Why is there a need for a total meniscus replacement?
A total meniscus replacement system is needed when the meniscus is severely damaged and undergoes irreparable and complex tears either due to trauma (acute tears) or because of degeneration associated with ageing (chronic tears). In such circumstances, the meniscus cannot be restored using contemporary methods involving sutures, partial scaffolds or meniscal spacers, leaving little alternative for the patient than to live with a partial meniscus or in some cases with no meniscus at all.
The meniscus plays a critical role in lubrication, load transmission and joint stability, however it is prone to wear and injury. Meniscal tears are well known to cause pain both at the time of and following injury. Some pain can be treated with anti-inflammatory drugs and will eventually disappear. Some tears can be repaired by suturing the damaged tissue, particularly if this is in an area where there is sufficient blood supply nearby1. Unfortunately, in many cases the tear occurs in an area which does not heal due to poor blood supply (the avascular zone) and the only relief from pain is more radical - irreparable lesions to the menisci are treated by surgery to remove all or part of the meniscal tissue, a procedure known as partial or total meniscectomy. However, reduction of menisci in this way has been shown to significantly increase the likelihood of developing osteoarthritis4. In recent years, as an alternative to removal, surgeons and engineers have developed methods for replacing part of the damaged meniscus using bio-degradable scaffolds, synthetic spacers or even entire meniscal transplants (allografts). However, in each case there are issues with the options currently available:
- Allografts, firstly, must be sourced from a suitable donor, and the supply is very limited. As about 100,000 people injure their menisci a year in the UK, such an approach is simply not viable and the procedure is therefore unsuitable for scale up to meet a growing demand. The results are also variable as allografts are difficult to attach and require complex surgery involving special surgical skills. These transplants also carry a risk of infection from donor material (meaning that post-operative patients have to be more closely supervised). A recent study on allografts has shown a high number of subsequent interventions with associated morbidity and socioeconomic costs6.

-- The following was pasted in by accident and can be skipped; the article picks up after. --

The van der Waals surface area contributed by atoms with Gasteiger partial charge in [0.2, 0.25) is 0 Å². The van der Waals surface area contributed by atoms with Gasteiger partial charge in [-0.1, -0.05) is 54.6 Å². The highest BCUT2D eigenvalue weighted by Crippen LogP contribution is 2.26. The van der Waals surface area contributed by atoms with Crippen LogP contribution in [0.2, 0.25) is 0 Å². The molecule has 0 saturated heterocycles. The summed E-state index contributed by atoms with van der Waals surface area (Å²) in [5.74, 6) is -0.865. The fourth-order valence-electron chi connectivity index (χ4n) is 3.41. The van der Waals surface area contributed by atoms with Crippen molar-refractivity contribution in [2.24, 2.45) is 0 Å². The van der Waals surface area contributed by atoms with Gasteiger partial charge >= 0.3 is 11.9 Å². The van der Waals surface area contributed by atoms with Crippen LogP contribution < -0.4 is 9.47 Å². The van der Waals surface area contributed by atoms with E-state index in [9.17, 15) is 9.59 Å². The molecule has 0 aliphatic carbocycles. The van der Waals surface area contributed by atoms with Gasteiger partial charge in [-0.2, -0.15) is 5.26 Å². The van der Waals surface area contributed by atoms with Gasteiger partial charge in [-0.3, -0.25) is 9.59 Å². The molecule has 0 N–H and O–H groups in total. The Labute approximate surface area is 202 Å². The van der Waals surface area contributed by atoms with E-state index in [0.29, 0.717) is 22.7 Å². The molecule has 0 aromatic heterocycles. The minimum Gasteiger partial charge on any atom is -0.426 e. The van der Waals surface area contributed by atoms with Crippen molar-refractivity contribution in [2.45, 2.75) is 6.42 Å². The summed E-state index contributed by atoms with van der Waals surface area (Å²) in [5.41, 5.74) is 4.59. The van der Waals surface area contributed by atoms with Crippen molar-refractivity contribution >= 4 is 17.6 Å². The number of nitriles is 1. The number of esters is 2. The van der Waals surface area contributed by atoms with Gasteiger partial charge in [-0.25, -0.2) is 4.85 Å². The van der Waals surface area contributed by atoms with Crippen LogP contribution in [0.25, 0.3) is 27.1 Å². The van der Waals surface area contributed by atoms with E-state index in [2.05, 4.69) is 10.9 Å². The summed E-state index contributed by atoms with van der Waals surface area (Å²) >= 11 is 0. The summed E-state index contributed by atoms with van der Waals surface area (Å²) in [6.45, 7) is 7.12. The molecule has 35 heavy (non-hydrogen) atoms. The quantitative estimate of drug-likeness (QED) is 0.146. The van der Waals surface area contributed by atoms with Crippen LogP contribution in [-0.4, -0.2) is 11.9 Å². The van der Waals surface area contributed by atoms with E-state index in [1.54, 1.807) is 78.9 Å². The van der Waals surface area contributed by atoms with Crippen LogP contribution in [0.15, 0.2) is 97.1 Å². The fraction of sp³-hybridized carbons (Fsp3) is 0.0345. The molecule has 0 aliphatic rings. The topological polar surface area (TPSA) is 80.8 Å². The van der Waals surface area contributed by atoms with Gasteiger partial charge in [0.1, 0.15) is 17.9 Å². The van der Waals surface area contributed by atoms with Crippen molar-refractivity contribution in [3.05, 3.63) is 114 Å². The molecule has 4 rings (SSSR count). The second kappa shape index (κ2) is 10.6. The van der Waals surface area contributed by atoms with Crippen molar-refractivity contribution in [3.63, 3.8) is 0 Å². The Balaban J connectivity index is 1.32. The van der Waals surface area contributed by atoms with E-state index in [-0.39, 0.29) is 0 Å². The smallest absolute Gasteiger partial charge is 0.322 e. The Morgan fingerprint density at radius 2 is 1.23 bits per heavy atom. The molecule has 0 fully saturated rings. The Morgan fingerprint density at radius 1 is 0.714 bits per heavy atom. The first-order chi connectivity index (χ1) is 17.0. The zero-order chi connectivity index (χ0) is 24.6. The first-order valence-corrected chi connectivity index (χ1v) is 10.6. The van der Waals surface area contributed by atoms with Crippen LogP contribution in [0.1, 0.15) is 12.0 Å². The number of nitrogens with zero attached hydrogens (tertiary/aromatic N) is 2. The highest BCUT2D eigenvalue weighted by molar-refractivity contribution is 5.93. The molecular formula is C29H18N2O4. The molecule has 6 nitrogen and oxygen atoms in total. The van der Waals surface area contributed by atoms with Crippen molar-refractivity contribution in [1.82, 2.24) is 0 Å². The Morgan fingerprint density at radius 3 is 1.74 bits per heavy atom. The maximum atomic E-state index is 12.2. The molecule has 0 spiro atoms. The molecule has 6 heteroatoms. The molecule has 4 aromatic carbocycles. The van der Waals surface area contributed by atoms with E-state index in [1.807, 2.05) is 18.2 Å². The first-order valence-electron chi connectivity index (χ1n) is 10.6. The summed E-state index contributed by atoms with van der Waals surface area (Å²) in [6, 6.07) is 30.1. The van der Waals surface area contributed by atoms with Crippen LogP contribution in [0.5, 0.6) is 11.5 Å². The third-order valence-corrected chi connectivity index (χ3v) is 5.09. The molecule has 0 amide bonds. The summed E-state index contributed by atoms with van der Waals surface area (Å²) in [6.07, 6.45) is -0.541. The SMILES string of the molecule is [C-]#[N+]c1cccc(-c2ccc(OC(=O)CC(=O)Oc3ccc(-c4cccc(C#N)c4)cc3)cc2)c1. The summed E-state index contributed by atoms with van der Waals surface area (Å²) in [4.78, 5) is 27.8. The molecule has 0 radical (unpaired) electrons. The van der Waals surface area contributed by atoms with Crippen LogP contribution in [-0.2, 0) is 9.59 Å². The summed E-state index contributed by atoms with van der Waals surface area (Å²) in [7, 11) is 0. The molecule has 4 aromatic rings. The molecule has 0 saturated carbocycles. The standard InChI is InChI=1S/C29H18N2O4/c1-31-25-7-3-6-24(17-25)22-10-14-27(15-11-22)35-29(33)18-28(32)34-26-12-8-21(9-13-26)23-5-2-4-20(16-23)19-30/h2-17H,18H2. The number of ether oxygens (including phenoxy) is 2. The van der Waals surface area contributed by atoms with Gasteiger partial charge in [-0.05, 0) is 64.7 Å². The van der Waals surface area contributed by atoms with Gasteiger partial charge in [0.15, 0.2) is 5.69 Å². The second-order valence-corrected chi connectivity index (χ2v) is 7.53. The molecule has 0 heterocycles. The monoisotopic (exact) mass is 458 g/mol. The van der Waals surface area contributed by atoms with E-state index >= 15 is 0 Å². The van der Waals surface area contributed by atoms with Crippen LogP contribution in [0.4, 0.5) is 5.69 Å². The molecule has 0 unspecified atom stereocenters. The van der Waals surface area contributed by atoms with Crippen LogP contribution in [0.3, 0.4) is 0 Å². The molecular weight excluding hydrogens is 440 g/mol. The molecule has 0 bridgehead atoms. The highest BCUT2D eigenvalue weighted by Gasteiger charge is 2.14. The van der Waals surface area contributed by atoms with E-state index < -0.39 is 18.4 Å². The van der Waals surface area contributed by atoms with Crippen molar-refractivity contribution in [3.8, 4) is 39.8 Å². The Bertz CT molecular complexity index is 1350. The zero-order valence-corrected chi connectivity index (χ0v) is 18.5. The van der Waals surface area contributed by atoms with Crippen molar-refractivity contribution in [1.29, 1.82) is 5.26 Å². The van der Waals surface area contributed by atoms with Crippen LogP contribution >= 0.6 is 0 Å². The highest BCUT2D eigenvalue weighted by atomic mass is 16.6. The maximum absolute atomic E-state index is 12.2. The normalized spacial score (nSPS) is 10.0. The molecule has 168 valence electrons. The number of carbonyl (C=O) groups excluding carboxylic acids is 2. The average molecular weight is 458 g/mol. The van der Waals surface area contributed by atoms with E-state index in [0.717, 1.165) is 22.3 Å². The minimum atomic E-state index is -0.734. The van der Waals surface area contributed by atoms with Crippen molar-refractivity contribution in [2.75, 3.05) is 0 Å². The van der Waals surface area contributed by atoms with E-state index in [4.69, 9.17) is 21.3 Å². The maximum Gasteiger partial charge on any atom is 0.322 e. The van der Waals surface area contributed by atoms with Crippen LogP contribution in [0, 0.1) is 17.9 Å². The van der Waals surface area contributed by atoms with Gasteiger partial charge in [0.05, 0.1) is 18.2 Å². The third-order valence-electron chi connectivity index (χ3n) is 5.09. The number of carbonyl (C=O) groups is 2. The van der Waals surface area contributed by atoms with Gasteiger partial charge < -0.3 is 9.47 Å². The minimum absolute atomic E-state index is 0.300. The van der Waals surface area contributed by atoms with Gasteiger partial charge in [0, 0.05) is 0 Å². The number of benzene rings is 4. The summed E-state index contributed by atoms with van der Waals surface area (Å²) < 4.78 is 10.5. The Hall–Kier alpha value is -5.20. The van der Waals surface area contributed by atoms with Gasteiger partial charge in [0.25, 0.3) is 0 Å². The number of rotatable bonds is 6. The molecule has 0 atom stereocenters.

- Artificial spacer implants on the market today rely on a perfect fit within an intact outer rim so these can only be suitable if the outer meniscal rim is intact. As the rim is usually extruded, this is usually not suitable.
- The use of bio-degradable scaffolds have uncertain outcomes (according to NICE) given the difficulty for these to replicate the exact mechanical performance of the original tissue and they also rely on the ‘healing capability’ of the patient as well as the structural integrity of the remaining meniscal tissue following injury. Furthermore, partial meniscal scaffolds allow full weight bearing only after 8–10 weeks following surgery5.
What does the implant consist of?
The implant will be fitted into the knee using orthopaedic surgical tools and fittings. Our team has studied the structure of a natural meniscus and how it reacts to different forces to design a substitute that would function in exactly the same way. Orthonika’s product will comprise a durable implant that is self-contained, minimally invasive and maintains meniscal volume whilst withstanding the rigor of physical activity in the knee. It uses a keyhole surgical insertion procedure based on arthroscopic approach and related instruments to securely fix the replacement to the bone. This secure attachment is key - the meniscus has an extremely complex structure and is subject to high stresses so it needs to resist high tensile and compressive forces whilst at the same time being capable of adapting to an individual’s physiological movement.
How is the implant constructed?